What a great joy it is to see overseas orchestras back at the Proms. And the WDR Symphony Orchestra Cologne looked as delighted to be there as the packed Albert Hall audience was to see them – from their formal entry all together at the beginning to their careful turn to acknowledge applause from people sitting in the choir at the end.
We began with a clear, clean account of Mendelssohn’s Hebrides Overture with plenty of light and dark, particularly well pointed trumpet interjections and a splendid clarinet solo. Cristian Macekaru, whose conducting style is expressive without being excessive, made it sound attractively fresh – never easy do to with a piece as familiar as this.
Then came Augustin Hadelich with Dvorak’s violin concerto and the arrival of two more horns. The Dvorak – in the key of A minor which is unusual for a violin concerto – doesn’t get quite as many outings as the big four nineteenth century ones by Beethoven, Mendelssohn, Brahms and Tchaikovsky – so it’s a treat to hear it played live with the affectionate panache that Hadelich brought to it.
We got plenty of tuneful melancholy in the opening movement including mellifluous lyricism as the flute dances round the soloist. In the third movement Hadlich and Macekaru – visibly working intensively together – took us cheerfully into Slavonic dance territory with much high speed playing all delivered with verve and palpable enjoyment on stage as well as off.
Then he played Louisiana Blues Strut by Coleridge-Taylor Perkinson as an encore and it was quite a performance with all those blue-y slides and insouciant double stopping, I’ve heard this played as an encore before and it makes a tasty contrast to a classical or romantic concerto – especially when it’s played as well as this. We got a second encore too because the audience was in raptures: Per una cabeza by Carlos Gardel arranged by Hadelich – another contrast.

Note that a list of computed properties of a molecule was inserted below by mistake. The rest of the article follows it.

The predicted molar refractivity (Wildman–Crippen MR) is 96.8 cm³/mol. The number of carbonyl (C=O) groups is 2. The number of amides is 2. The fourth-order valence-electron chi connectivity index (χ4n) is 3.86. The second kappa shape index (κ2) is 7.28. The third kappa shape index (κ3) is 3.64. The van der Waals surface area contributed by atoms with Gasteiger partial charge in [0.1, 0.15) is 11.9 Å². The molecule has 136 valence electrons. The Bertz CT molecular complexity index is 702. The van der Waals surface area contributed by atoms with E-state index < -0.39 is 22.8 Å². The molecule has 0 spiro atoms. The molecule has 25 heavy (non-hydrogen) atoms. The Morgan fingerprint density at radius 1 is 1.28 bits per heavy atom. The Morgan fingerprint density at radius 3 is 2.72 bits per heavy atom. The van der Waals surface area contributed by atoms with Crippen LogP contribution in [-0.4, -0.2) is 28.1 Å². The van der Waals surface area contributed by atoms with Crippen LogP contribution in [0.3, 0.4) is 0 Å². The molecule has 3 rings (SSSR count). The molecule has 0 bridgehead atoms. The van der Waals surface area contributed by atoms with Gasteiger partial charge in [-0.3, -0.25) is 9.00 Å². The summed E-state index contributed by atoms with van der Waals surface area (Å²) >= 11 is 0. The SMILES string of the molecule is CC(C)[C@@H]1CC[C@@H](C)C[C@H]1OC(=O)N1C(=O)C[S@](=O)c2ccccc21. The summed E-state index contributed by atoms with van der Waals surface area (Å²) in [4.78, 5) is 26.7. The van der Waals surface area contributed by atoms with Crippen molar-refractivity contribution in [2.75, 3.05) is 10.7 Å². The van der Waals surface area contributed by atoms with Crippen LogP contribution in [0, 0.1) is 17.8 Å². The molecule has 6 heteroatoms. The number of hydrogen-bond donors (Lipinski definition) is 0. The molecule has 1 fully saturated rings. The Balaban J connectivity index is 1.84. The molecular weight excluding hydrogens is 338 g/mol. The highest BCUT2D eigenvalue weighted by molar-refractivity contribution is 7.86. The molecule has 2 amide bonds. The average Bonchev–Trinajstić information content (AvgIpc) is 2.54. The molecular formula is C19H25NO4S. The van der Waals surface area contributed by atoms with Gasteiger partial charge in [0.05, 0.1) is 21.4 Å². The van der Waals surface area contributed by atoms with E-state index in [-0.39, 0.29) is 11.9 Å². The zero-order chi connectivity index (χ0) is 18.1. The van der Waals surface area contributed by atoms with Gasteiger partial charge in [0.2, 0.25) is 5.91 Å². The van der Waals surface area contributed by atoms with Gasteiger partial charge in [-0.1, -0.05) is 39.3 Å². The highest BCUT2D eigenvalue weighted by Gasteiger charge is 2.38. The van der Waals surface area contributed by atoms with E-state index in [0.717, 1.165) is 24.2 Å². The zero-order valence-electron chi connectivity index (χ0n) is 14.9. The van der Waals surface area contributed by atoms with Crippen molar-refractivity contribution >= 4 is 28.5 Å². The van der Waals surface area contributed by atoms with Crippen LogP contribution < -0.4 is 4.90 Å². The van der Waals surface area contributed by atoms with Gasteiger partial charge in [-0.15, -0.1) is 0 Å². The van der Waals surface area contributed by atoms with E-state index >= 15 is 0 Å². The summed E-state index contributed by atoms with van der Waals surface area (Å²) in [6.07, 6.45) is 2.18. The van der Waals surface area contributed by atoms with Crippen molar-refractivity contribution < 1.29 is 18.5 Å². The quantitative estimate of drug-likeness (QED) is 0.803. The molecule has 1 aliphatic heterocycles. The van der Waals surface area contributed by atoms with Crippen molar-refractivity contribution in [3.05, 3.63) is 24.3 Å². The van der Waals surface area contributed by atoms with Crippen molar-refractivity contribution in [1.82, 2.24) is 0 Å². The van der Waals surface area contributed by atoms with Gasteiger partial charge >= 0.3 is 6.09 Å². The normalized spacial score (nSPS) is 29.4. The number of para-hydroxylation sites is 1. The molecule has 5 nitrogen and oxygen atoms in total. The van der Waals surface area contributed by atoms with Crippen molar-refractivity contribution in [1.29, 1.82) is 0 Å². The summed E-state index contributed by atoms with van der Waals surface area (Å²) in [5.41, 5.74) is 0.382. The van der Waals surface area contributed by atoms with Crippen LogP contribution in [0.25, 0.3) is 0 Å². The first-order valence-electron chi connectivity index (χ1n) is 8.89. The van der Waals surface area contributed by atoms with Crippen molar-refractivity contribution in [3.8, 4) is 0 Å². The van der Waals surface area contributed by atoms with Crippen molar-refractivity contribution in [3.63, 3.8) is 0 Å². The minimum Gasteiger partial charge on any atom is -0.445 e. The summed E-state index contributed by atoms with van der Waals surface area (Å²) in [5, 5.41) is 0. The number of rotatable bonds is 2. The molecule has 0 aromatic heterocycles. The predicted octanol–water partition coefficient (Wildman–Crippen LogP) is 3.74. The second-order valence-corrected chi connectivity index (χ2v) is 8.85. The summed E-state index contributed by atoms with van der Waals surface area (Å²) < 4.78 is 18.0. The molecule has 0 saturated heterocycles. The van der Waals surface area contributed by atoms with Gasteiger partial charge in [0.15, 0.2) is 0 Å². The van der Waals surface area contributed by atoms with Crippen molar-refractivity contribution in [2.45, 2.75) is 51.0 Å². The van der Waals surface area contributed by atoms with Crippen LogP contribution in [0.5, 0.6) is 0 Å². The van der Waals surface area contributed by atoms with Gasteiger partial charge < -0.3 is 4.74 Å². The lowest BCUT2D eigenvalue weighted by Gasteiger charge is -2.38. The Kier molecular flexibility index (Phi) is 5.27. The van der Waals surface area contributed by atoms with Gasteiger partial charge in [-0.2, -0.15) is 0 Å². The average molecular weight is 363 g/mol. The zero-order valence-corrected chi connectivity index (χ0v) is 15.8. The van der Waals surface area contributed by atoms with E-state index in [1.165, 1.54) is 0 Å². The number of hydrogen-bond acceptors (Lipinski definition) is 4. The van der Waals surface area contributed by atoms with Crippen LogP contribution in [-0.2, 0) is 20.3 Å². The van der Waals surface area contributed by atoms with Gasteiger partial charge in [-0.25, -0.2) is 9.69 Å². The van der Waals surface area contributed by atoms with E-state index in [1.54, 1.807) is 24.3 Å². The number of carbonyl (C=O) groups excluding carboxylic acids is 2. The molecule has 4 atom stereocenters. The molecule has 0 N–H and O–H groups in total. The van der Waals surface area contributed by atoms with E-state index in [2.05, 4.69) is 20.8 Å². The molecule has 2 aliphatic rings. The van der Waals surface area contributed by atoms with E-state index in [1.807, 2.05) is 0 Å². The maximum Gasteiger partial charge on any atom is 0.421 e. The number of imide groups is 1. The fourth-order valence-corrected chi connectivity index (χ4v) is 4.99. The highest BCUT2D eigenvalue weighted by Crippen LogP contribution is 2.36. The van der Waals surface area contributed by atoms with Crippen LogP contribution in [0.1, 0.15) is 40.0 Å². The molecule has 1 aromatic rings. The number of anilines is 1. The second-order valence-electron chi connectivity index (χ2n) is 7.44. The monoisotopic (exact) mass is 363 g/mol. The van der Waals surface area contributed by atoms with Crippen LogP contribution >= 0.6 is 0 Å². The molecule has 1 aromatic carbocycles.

We certainly needed the interval to digest all that – and put all those earworms to rest – before Brahms’s third symphony and a shift into F Major. Cue for further expansion of the orchestra with the arrival of three trombones and a contrabassoon. The opening was a bit overegged and unconvincing but it soon settled into a smooth rendering of all that Brahmsian grandiloquence alternating with dance rhythms.
Did I say dance? The Proms are some of the most wide reaching, inclusive concerts in the world and I’m always delighted to see children there. At this concert, in a second tier box, where no one else was sitting except the adults with them were two small children. They danced spontaneously and silently at the back of the box throughout the first movement of the Brahms. They were responding instinctively and in their own way (without disturbing anyone else) and it was a wonderful thing to see. I hope Herr Brahms, who liked fun and games with the Schumann children, was watching from somewhere and approving.
Macekaru took the sparky second movement faster than some conductors but it came off with incisive precision. And by the time we got to the Allegro finale he gave us some unusual dramatic contrasts both in tempi and dynamics. I especially admired the beautifully played dialogues between trumpets and trombones before the gentle, contemplative ending.
I’ve a lot of time too, for a conductor who systematically stands his woodwind principals up in turn to take applause at the end because they certainly earned it.
Finally, in the tradition of visiting orchestras at the Proms, they gave us an encore: Back to Dvorak for his Legend no 10 Op 59, lovingly played and an appropriate end to this attractively accessible concert.